Dead Synchronicity Review (PS4)

‘Point And Click’ Me To The Exit Please

Dead Synchronicity

Synchronicity is defined as a concept stating that events are meaningful coincidences if they occur with no causal relationship but have some meaning in their relation. Dead Synchronicity would seem to be the opposite then; claiming that there are no coincidences and implying instead a sense of fate, if one chose to stretch their imagination a bit. How this ties in with the overarching story of the game, I don’t know. Fate never comes up. In fact, the word isn’t even used once. While the point of the title is elaborated on towards the end of the game, the apparent literal definition of it is not to be thought about too much, which I fear is something the title shared with the plot.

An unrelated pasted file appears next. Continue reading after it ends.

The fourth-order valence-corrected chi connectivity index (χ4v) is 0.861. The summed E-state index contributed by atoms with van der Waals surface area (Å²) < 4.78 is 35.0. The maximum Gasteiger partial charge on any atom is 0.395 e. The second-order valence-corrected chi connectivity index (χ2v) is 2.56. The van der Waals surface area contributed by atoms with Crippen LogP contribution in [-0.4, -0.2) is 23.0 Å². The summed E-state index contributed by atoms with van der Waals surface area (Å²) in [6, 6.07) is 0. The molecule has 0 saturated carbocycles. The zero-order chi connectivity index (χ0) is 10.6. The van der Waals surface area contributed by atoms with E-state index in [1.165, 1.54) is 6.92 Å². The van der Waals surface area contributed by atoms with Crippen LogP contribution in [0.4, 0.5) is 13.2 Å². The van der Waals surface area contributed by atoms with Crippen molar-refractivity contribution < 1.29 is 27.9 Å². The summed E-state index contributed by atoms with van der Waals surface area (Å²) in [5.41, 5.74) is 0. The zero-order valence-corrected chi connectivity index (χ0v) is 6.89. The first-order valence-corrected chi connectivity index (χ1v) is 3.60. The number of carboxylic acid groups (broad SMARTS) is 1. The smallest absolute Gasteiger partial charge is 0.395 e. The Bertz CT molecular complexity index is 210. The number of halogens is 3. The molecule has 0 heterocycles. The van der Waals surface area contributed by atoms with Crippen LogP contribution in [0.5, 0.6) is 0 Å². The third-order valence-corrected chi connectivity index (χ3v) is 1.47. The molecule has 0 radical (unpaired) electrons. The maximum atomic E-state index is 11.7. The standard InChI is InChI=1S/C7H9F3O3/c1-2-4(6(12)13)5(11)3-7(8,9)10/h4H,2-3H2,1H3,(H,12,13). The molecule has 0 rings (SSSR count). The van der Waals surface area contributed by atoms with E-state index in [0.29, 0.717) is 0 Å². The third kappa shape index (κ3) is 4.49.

Dead Synchronicity: Tomorrow Comes Today is a point-and-click post-apocalyptic adventure with a few RPG mechanics thrown in. You play as Michael, though you don’t know it at first because the game uses the same exhausted trope every survival horror story starts with – you wake up from a coma. In this instance, Michael also has no memory of himself. You are tended to by a man named Rod, who informs you of the state you were found in and that he and his wife have taken care of you for weeks as you slept on their sofa bed. Apparently, as you enacted the part of Sleeping Beauty, the world came to an end in an event that is referred to by everyone from here on out as “The Great Wave”. This was not a tsunami, not even a hurricane. Little information is given to you about what this is save for it being a near world-ending cataclysm that has left the remainder of civilization in a state so crippled that there is no hope of coming back. There is also a giant scar left in the sky from said cataclysm. This, I believe, is intended to be foreboding to the player, but it is only ever seen twice in the game and is easily forgotten each time soon thereafter.